The older you get, the harder it is to become fit, especially after "the Big 4-0." Once you enter middle age, it is far easier to maintain good fitness than to get in shape for the first time. And this is even truer if you're a woman. As women enter middle age, their sex hormones begin to change.
If you're a woman over age 40, your body produces less "healthy estrogen" and more estrone, the type of estrogen produced by your fat tissue. Estrone contributes to insulin resistance, cravings for sweets, and loss of muscle mass.
Is blaming your extra flab on your hormones a cop-out? Well, there is actually some truth to it… but it's not insurmountable.
As you age, your resting metabolic rate tends to decline by about five percent for every decade of life past age 40, according to Madelyn Fernstrom, PhD, director of the University of Pittsburgh Medical Center Weight Management Center and associate director of the UPMC Nutrition Center.8 Pamela Peeke, MD, a specialist in nutrition and stress at the University of Maryland School of Medicine in Baltimore, lists three primary factors that control your metabolism:
~Genetics ~Thyroid function (thyroid problems are ten times more common in women than in men) ~Muscle mass ~Recent research suggests women on average will lose muscle mass twice as fast as men the same age, which can hamper their ability to lose or maintain their weight. ~And exercising can become more challenging for aging men and women due to AMP-activated protein kinase (AMPK), a muscle-building process that declines with age.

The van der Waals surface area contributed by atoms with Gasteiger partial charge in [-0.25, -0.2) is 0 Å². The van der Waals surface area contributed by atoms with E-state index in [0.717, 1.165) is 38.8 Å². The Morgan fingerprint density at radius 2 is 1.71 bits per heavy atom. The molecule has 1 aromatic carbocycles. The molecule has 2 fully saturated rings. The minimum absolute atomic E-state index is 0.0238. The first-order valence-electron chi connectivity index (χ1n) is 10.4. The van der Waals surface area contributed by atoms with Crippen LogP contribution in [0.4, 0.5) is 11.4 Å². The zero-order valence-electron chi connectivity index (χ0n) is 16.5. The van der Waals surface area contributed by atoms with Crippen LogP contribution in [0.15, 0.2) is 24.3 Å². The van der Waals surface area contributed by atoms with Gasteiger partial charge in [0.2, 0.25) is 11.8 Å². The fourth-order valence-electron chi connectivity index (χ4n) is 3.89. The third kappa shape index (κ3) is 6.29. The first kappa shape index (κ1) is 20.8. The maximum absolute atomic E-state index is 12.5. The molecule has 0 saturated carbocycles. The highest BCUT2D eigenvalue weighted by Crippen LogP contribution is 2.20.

But even with these built-in biological saboteurs, it doesn't mean you're destined to gain weight later in life. Good nutrition and optimal exercise help counter these biological tendencies. Exercising – even briefly – can change your DNA in a way that readies your body for increased muscle strength and fat burning. In fact, exercise can boost your metabolism by addressing all three factors listed above. Additionally, it boosts your natural human growth hormone production, which is important for maintaining muscle mass as you age. Exercise reduces inflammation, which is a driving force behind most chronic conditions; exercise also improves your strength and protects your brain as you age
In a particular study, the effects of fitness were statistically greater in terms of delaying illness than in prolonging life. While those in the fittest group did tend to live longer than the least fit, perhaps more important was the fact that they were even more likely to live well during more of their older years.